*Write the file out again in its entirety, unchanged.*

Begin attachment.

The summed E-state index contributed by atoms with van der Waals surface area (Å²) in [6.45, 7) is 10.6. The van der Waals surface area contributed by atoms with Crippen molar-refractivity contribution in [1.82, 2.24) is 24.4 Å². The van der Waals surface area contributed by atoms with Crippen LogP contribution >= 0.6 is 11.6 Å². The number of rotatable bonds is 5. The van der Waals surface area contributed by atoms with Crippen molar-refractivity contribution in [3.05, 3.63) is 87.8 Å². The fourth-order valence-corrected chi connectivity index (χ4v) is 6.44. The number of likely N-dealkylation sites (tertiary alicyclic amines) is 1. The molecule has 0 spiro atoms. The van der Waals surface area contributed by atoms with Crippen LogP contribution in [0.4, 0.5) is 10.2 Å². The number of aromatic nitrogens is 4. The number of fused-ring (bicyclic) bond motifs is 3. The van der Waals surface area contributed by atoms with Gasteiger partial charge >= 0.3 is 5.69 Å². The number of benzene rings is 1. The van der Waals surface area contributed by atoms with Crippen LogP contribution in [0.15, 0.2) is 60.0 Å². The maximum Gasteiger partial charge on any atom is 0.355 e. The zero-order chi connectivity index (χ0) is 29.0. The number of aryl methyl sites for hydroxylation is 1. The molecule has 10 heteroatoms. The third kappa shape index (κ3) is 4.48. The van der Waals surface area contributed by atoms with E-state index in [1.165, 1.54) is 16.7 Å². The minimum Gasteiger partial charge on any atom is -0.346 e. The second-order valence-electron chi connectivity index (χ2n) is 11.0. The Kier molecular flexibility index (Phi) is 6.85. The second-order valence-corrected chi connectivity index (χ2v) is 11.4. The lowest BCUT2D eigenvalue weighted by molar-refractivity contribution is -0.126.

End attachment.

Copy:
The summed E-state index contributed by atoms with van der Waals surface area (Å²) in [6.45, 7) is 10.6. The van der Waals surface area contributed by atoms with Crippen molar-refractivity contribution in [1.82, 2.24) is 24.4 Å². The van der Waals surface area contributed by atoms with Crippen LogP contribution >= 0.6 is 11.6 Å². The number of rotatable bonds is 5. The van der Waals surface area contributed by atoms with Crippen molar-refractivity contribution in [3.05, 3.63) is 87.8 Å². The fourth-order valence-corrected chi connectivity index (χ4v) is 6.44. The number of likely N-dealkylation sites (tertiary alicyclic amines) is 1. The molecule has 0 spiro atoms. The van der Waals surface area contributed by atoms with Crippen LogP contribution in [0.4, 0.5) is 10.2 Å². The number of aromatic nitrogens is 4. The number of fused-ring (bicyclic) bond motifs is 3. The van der Waals surface area contributed by atoms with Gasteiger partial charge >= 0.3 is 5.69 Å². The number of benzene rings is 1. The van der Waals surface area contributed by atoms with Crippen LogP contribution in [0.15, 0.2) is 60.0 Å². The maximum Gasteiger partial charge on any atom is 0.355 e. The zero-order chi connectivity index (χ0) is 29.0. The number of aryl methyl sites for hydroxylation is 1. The molecule has 10 heteroatoms. The third kappa shape index (κ3) is 4.48. The van der Waals surface area contributed by atoms with E-state index in [1.165, 1.54) is 16.7 Å². The minimum Gasteiger partial charge on any atom is -0.346 e. The second-order valence-electron chi connectivity index (χ2n) is 11.0. The Kier molecular flexibility index (Phi) is 6.85. The second-order valence-corrected chi connectivity index (χ2v) is 11.4. The lowest BCUT2D eigenvalue weighted by molar-refractivity contribution is -0.126.